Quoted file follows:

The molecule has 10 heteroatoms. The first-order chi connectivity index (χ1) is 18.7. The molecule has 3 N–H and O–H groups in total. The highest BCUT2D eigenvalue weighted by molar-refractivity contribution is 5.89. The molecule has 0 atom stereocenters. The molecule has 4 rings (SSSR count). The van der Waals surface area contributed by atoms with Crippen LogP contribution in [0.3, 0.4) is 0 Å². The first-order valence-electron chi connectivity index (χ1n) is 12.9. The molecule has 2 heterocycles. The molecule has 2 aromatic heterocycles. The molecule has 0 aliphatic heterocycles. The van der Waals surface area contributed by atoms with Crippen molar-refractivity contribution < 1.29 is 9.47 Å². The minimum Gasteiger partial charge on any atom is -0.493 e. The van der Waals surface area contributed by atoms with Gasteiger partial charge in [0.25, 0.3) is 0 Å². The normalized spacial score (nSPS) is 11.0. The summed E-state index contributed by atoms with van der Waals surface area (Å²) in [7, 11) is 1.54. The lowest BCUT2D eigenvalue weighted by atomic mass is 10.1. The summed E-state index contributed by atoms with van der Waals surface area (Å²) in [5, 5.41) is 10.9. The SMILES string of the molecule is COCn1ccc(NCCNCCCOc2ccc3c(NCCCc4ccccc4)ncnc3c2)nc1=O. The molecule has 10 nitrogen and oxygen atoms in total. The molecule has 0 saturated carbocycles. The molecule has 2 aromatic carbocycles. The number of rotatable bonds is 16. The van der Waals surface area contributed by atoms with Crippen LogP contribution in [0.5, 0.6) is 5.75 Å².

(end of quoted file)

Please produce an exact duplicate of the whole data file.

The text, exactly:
The molecule has 10 heteroatoms. The first-order chi connectivity index (χ1) is 18.7. The molecule has 3 N–H and O–H groups in total. The highest BCUT2D eigenvalue weighted by molar-refractivity contribution is 5.89. The molecule has 0 atom stereocenters. The molecule has 4 rings (SSSR count). The van der Waals surface area contributed by atoms with Crippen LogP contribution in [0.3, 0.4) is 0 Å². The first-order valence-electron chi connectivity index (χ1n) is 12.9. The molecule has 2 heterocycles. The molecule has 2 aromatic heterocycles. The molecule has 0 aliphatic heterocycles. The van der Waals surface area contributed by atoms with Crippen molar-refractivity contribution < 1.29 is 9.47 Å². The minimum Gasteiger partial charge on any atom is -0.493 e. The van der Waals surface area contributed by atoms with Gasteiger partial charge in [0.25, 0.3) is 0 Å². The normalized spacial score (nSPS) is 11.0. The summed E-state index contributed by atoms with van der Waals surface area (Å²) in [7, 11) is 1.54. The lowest BCUT2D eigenvalue weighted by atomic mass is 10.1. The summed E-state index contributed by atoms with van der Waals surface area (Å²) in [5, 5.41) is 10.9. The SMILES string of the molecule is COCn1ccc(NCCNCCCOc2ccc3c(NCCCc4ccccc4)ncnc3c2)nc1=O. The molecule has 10 nitrogen and oxygen atoms in total. The molecule has 0 saturated carbocycles. The molecule has 2 aromatic carbocycles. The number of rotatable bonds is 16. The van der Waals surface area contributed by atoms with Crippen LogP contribution in [0.5, 0.6) is 5.75 Å².